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Iran To Enrich Uranium In Russia

Iran's envoy to the U.N. nuclear watchdog agency said Saturday the Islamic republic had reached a "basic deal" with the Kremlin to form a joint uranium enrichment venture on Russian territory, state-run television reported.

Ali Asghar Soltanieh, envoy to the International Atomic Energy Agency, "spoke of a basic agreement between Iran and Russia to set up a joint uranium enrichment firm on Russian soil," Iranian state television reported.

It remained unclear, though, whether Iran would entirely give up enrichment at home, a top demand of the West, or whether the joint venture would complement Iran's existing enrichment program. Enriched uranium can be used to fuel nuclear reactors that generate electricity or to make atomic bombs.

"Only issues regarding technical, legal and financial matters remain to be resolved which need more deliberation and exchange of views," the television quoted Soltanieh as saying Saturday in Moscow.

Soltanieh made the comment on the sidelines of an energy conference. Russia and state television gave no details on the deal.

In February, Iran and Russia announced that they had reached a "basic agreement" to establish a joint uranium enrichment venture in Russian, but details were never worked out.

Iran has vowed it would never give up its right under the Nuclear Nonproliferation Treaty to enrich uranium and produce nuclear fuel.

The United States has accused Iran of using its civilian nuclear program as a cover to build weapons. Tehran has rejected the charges, saying instead that its nuclear program is geared merely to generating electricity.

The U.N. Security Council has given Iran until April 28 to cease enrichment of uranium. The council has the power to impose economic and political sanctions.

But Iran has rejected the council's demand and announced earlier this month that, for the first time, it had enriched uranium with 164 centrifuges, a step toward large-scale production.

The United States and Britain say that if Iran does not comply with the Security Council deadline, they will seek a resolution making the demand compulsory.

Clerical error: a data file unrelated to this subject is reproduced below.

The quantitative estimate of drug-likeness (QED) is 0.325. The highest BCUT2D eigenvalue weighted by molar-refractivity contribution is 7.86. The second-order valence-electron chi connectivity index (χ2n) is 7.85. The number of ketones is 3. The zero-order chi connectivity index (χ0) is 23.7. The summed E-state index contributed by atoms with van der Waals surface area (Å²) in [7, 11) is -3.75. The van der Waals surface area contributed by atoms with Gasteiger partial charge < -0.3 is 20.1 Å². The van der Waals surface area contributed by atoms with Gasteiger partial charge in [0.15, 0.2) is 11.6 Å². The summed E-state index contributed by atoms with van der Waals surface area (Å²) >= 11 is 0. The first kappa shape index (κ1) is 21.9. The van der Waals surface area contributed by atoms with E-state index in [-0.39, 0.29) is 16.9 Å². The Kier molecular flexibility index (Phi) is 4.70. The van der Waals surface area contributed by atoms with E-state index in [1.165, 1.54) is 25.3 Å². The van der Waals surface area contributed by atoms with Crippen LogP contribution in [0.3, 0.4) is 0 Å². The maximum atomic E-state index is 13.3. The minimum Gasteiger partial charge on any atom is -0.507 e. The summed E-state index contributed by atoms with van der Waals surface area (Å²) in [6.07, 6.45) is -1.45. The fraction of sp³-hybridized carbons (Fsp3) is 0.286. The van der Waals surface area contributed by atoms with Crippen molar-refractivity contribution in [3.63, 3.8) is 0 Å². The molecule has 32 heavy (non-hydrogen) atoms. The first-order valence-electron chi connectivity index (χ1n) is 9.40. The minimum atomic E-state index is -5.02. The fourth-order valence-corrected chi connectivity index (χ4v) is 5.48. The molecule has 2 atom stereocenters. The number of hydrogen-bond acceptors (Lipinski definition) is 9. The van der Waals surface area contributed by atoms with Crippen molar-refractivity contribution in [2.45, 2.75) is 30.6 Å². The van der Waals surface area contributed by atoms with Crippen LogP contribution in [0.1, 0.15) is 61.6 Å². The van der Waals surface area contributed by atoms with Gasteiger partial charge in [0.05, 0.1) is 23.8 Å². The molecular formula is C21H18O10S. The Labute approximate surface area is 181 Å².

Earlier this week, a U.S. diplomat said that envoys from the five permanent Security Council members plus Germany discussed sanctions against Iran over its nuclear program, but failed to agree on how to proceed.

Undersecretary of State Nicholas Burns told CBS Evening News anchor Bob Schieffer Tuesday that although the nearly three hours of talks failed to lead to agreement on sanctions, the diplomats did agree "that Iran should hear a stiff message from the international community" that it shouldn't have a nuclear program.

He said the possibility of sanctions was discussed during the meeting hosted by the Russian Foreign Ministry, but indicated that further talks would be needed.

"Iran's actions last week provoked deep concern, and all of us agreed (they) ... were fundamentally negative and a step backward," he told The Associated Press. "So now the task for us is to agree on a way forward."

Burns reiterated that the United States expected action in the Security Council after an April 28 deadline for Iran to stop uranium enrichment.

He gave no specifics as to the type or timing of sanctions and he refused to say whether Russia had softened its opposition to sanctions against Iran.

Burns told Schieffer that military action against Iran was a possibility. "I think President Bush and Secretary Rice know that we simply cannot tolerate the image of Iran or the reality of Iran with a nuclear weapon. Not (with) this radical government that's leading Iran today."

This echoed comments by President Bush earlier Tuesday. During a Rose Garden news conference, Mr. Bush said "all options are on the table" to prevent Iran from developing atomic weapons. But he also said he will continue to focus on the international diplomatic option to persuade Tehran to drop its nuclear ambitions.

"We want to solve this issue diplomatically, and we're working hard to do so," he said.

Mr. Bush also said there should be a unified effort involving countries "who recognize the danger of Iran having a nuclear weapon," and he noted that U.S. officials are working closely nations such as Great Britain, France and Germany on the issue.

The United States and Britain say that if Iran does not comply with the U.N. Security Council's April 28 deadline to stop uranium enrichment, they will seek a resolution that would make the demand compulsory. But Russia and China remain wary of sanctions.